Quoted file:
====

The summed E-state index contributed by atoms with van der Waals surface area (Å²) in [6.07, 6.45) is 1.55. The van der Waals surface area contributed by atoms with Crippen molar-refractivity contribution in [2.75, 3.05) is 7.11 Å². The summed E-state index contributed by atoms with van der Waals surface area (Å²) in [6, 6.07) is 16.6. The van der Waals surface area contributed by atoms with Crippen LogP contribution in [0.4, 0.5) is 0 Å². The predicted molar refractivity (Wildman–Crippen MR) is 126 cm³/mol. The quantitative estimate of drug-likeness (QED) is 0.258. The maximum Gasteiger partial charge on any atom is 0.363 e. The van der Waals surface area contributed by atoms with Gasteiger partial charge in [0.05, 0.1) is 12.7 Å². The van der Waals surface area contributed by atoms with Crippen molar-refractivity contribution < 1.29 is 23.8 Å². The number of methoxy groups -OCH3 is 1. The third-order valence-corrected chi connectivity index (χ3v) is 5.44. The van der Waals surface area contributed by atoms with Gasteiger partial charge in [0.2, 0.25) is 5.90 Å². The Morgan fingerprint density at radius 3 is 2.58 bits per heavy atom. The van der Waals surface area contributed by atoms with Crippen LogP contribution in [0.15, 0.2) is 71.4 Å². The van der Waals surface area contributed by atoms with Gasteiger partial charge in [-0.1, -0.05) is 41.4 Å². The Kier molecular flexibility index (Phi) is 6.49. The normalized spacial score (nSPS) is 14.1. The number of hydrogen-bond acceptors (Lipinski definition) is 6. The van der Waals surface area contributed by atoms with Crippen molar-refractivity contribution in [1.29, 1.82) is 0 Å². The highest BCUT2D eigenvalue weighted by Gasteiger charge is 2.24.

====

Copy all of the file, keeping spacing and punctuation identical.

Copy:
The summed E-state index contributed by atoms with van der Waals surface area (Å²) in [6.07, 6.45) is 1.55. The van der Waals surface area contributed by atoms with Crippen molar-refractivity contribution in [2.75, 3.05) is 7.11 Å². The summed E-state index contributed by atoms with van der Waals surface area (Å²) in [6, 6.07) is 16.6. The van der Waals surface area contributed by atoms with Crippen LogP contribution in [0.4, 0.5) is 0 Å². The predicted molar refractivity (Wildman–Crippen MR) is 126 cm³/mol. The quantitative estimate of drug-likeness (QED) is 0.258. The maximum Gasteiger partial charge on any atom is 0.363 e. The van der Waals surface area contributed by atoms with Gasteiger partial charge in [0.05, 0.1) is 12.7 Å². The van der Waals surface area contributed by atoms with Crippen molar-refractivity contribution < 1.29 is 23.8 Å². The number of methoxy groups -OCH3 is 1. The third-order valence-corrected chi connectivity index (χ3v) is 5.44. The van der Waals surface area contributed by atoms with Gasteiger partial charge in [0.2, 0.25) is 5.90 Å². The Morgan fingerprint density at radius 3 is 2.58 bits per heavy atom. The van der Waals surface area contributed by atoms with Crippen LogP contribution in [0.15, 0.2) is 71.4 Å². The van der Waals surface area contributed by atoms with Gasteiger partial charge in [-0.1, -0.05) is 41.4 Å². The Kier molecular flexibility index (Phi) is 6.49. The normalized spacial score (nSPS) is 14.1. The number of hydrogen-bond acceptors (Lipinski definition) is 6. The van der Waals surface area contributed by atoms with Crippen molar-refractivity contribution in [1.29, 1.82) is 0 Å². The highest BCUT2D eigenvalue weighted by Gasteiger charge is 2.24.